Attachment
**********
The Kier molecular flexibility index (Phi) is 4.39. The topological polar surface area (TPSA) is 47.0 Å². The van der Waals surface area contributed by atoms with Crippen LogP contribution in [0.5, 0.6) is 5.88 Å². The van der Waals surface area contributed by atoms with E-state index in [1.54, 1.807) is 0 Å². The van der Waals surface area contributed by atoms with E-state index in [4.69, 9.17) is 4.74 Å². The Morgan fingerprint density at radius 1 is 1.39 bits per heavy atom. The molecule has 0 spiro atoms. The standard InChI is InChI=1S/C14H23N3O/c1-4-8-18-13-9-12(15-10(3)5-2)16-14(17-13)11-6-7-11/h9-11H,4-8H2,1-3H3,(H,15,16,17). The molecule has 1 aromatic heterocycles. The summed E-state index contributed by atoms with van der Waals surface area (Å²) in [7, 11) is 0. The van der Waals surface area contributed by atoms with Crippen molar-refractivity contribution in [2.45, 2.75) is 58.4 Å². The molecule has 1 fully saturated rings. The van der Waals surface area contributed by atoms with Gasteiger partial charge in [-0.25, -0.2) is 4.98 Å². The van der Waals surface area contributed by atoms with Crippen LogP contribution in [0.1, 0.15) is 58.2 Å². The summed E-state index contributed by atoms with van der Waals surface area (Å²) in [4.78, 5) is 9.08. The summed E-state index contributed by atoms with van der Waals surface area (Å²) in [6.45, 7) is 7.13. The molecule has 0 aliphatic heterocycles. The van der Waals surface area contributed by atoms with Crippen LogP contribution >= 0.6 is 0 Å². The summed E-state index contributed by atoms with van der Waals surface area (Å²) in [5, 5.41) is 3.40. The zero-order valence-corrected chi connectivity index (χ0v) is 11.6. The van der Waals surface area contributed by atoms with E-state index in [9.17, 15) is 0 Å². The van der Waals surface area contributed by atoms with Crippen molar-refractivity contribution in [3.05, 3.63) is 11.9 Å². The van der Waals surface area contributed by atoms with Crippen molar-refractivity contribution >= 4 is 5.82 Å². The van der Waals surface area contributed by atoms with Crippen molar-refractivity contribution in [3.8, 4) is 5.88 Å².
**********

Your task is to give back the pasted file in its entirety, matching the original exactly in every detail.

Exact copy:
The Kier molecular flexibility index (Phi) is 4.39. The topological polar surface area (TPSA) is 47.0 Å². The van der Waals surface area contributed by atoms with Crippen LogP contribution in [0.5, 0.6) is 5.88 Å². The van der Waals surface area contributed by atoms with E-state index in [1.54, 1.807) is 0 Å². The van der Waals surface area contributed by atoms with E-state index in [4.69, 9.17) is 4.74 Å². The Morgan fingerprint density at radius 1 is 1.39 bits per heavy atom. The molecule has 0 spiro atoms. The standard InChI is InChI=1S/C14H23N3O/c1-4-8-18-13-9-12(15-10(3)5-2)16-14(17-13)11-6-7-11/h9-11H,4-8H2,1-3H3,(H,15,16,17). The molecule has 1 aromatic heterocycles. The summed E-state index contributed by atoms with van der Waals surface area (Å²) in [7, 11) is 0. The van der Waals surface area contributed by atoms with Crippen molar-refractivity contribution in [2.45, 2.75) is 58.4 Å². The molecule has 1 fully saturated rings. The van der Waals surface area contributed by atoms with Gasteiger partial charge in [-0.25, -0.2) is 4.98 Å². The van der Waals surface area contributed by atoms with Crippen LogP contribution in [0.1, 0.15) is 58.2 Å². The summed E-state index contributed by atoms with van der Waals surface area (Å²) in [4.78, 5) is 9.08. The summed E-state index contributed by atoms with van der Waals surface area (Å²) in [6.45, 7) is 7.13. The molecule has 0 aliphatic heterocycles. The van der Waals surface area contributed by atoms with Crippen LogP contribution >= 0.6 is 0 Å². The summed E-state index contributed by atoms with van der Waals surface area (Å²) in [5, 5.41) is 3.40. The zero-order valence-corrected chi connectivity index (χ0v) is 11.6. The van der Waals surface area contributed by atoms with E-state index in [9.17, 15) is 0 Å². The van der Waals surface area contributed by atoms with Crippen molar-refractivity contribution in [3.05, 3.63) is 11.9 Å². The van der Waals surface area contributed by atoms with Crippen molar-refractivity contribution >= 4 is 5.82 Å². The van der Waals surface area contributed by atoms with Crippen molar-refractivity contribution in [3.8, 4) is 5.88 Å².